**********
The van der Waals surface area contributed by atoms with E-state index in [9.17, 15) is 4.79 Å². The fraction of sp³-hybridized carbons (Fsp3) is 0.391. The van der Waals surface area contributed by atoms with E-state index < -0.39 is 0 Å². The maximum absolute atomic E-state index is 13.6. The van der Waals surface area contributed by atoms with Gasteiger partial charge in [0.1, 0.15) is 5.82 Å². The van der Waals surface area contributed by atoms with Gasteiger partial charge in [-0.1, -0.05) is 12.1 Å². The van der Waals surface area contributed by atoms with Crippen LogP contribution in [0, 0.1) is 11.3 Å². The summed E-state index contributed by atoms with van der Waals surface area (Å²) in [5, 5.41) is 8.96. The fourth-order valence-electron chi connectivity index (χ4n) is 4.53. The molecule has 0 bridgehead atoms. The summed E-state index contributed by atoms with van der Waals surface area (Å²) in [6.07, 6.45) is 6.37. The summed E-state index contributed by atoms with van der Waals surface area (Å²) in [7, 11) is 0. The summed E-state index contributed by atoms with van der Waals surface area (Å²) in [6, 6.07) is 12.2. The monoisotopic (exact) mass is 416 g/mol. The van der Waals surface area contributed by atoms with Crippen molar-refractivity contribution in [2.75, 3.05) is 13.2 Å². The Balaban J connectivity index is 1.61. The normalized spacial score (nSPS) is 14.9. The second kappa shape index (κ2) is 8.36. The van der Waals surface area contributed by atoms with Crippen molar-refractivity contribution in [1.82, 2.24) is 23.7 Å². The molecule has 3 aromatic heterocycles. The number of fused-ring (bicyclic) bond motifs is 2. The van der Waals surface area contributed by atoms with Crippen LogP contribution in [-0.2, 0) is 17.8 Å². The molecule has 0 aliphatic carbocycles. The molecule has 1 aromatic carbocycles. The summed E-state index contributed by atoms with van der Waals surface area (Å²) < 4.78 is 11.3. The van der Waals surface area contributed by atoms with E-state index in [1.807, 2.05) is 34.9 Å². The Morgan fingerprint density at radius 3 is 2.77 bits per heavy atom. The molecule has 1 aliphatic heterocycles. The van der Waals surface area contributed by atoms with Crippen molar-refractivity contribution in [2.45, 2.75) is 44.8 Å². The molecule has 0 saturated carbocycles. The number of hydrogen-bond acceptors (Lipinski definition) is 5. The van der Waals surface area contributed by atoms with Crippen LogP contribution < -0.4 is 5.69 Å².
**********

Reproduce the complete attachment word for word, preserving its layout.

The van der Waals surface area contributed by atoms with E-state index in [9.17, 15) is 4.79 Å². The fraction of sp³-hybridized carbons (Fsp3) is 0.391. The van der Waals surface area contributed by atoms with E-state index < -0.39 is 0 Å². The maximum absolute atomic E-state index is 13.6. The van der Waals surface area contributed by atoms with Gasteiger partial charge in [0.1, 0.15) is 5.82 Å². The van der Waals surface area contributed by atoms with Gasteiger partial charge in [-0.1, -0.05) is 12.1 Å². The van der Waals surface area contributed by atoms with Crippen LogP contribution in [0, 0.1) is 11.3 Å². The summed E-state index contributed by atoms with van der Waals surface area (Å²) in [5, 5.41) is 8.96. The fourth-order valence-electron chi connectivity index (χ4n) is 4.53. The molecule has 0 bridgehead atoms. The summed E-state index contributed by atoms with van der Waals surface area (Å²) in [6.07, 6.45) is 6.37. The summed E-state index contributed by atoms with van der Waals surface area (Å²) in [7, 11) is 0. The summed E-state index contributed by atoms with van der Waals surface area (Å²) in [6, 6.07) is 12.2. The monoisotopic (exact) mass is 416 g/mol. The van der Waals surface area contributed by atoms with Crippen molar-refractivity contribution in [2.75, 3.05) is 13.2 Å². The Balaban J connectivity index is 1.61. The normalized spacial score (nSPS) is 14.9. The second kappa shape index (κ2) is 8.36. The van der Waals surface area contributed by atoms with Crippen molar-refractivity contribution in [1.82, 2.24) is 23.7 Å². The molecule has 3 aromatic heterocycles. The number of fused-ring (bicyclic) bond motifs is 2. The van der Waals surface area contributed by atoms with Crippen LogP contribution in [-0.2, 0) is 17.8 Å². The molecule has 0 aliphatic carbocycles. The molecule has 1 aromatic carbocycles. The summed E-state index contributed by atoms with van der Waals surface area (Å²) < 4.78 is 11.3. The van der Waals surface area contributed by atoms with E-state index in [1.807, 2.05) is 34.9 Å². The Morgan fingerprint density at radius 3 is 2.77 bits per heavy atom. The molecule has 1 aliphatic heterocycles. The van der Waals surface area contributed by atoms with Crippen molar-refractivity contribution in [2.45, 2.75) is 44.8 Å². The molecule has 0 saturated carbocycles. The number of hydrogen-bond acceptors (Lipinski definition) is 5. The van der Waals surface area contributed by atoms with Crippen LogP contribution < -0.4 is 5.69 Å².